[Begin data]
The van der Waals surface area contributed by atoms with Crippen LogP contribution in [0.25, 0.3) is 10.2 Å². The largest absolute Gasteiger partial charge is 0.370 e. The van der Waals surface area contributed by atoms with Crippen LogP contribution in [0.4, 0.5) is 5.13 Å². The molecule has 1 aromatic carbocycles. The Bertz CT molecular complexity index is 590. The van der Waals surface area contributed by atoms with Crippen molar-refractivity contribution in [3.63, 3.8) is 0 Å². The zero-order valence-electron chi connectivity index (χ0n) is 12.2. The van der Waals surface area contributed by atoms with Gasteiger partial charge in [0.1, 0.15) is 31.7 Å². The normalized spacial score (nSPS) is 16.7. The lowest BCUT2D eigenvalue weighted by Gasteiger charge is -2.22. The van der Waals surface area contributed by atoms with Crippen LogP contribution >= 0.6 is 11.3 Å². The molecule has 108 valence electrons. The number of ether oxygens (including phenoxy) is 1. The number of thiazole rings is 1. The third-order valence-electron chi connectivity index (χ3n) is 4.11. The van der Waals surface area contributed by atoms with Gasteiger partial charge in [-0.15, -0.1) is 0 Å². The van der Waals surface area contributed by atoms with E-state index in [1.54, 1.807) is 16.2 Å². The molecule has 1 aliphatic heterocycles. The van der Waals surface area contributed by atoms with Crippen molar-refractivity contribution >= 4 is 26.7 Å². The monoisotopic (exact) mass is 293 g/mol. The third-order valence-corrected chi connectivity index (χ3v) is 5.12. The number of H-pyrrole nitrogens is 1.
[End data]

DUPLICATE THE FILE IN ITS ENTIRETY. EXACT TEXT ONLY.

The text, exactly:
The van der Waals surface area contributed by atoms with Crippen LogP contribution in [0.25, 0.3) is 10.2 Å². The largest absolute Gasteiger partial charge is 0.370 e. The van der Waals surface area contributed by atoms with Crippen LogP contribution in [0.4, 0.5) is 5.13 Å². The molecule has 1 aromatic carbocycles. The Bertz CT molecular complexity index is 590. The van der Waals surface area contributed by atoms with Crippen molar-refractivity contribution in [3.63, 3.8) is 0 Å². The zero-order valence-electron chi connectivity index (χ0n) is 12.2. The van der Waals surface area contributed by atoms with Gasteiger partial charge in [0.1, 0.15) is 31.7 Å². The normalized spacial score (nSPS) is 16.7. The lowest BCUT2D eigenvalue weighted by Gasteiger charge is -2.22. The van der Waals surface area contributed by atoms with Crippen LogP contribution >= 0.6 is 11.3 Å². The molecule has 108 valence electrons. The number of ether oxygens (including phenoxy) is 1. The number of thiazole rings is 1. The third-order valence-electron chi connectivity index (χ3n) is 4.11. The van der Waals surface area contributed by atoms with Gasteiger partial charge in [-0.15, -0.1) is 0 Å². The van der Waals surface area contributed by atoms with E-state index in [1.54, 1.807) is 16.2 Å². The molecule has 1 aliphatic heterocycles. The van der Waals surface area contributed by atoms with Crippen molar-refractivity contribution >= 4 is 26.7 Å². The monoisotopic (exact) mass is 293 g/mol. The third-order valence-corrected chi connectivity index (χ3v) is 5.12. The number of H-pyrrole nitrogens is 1.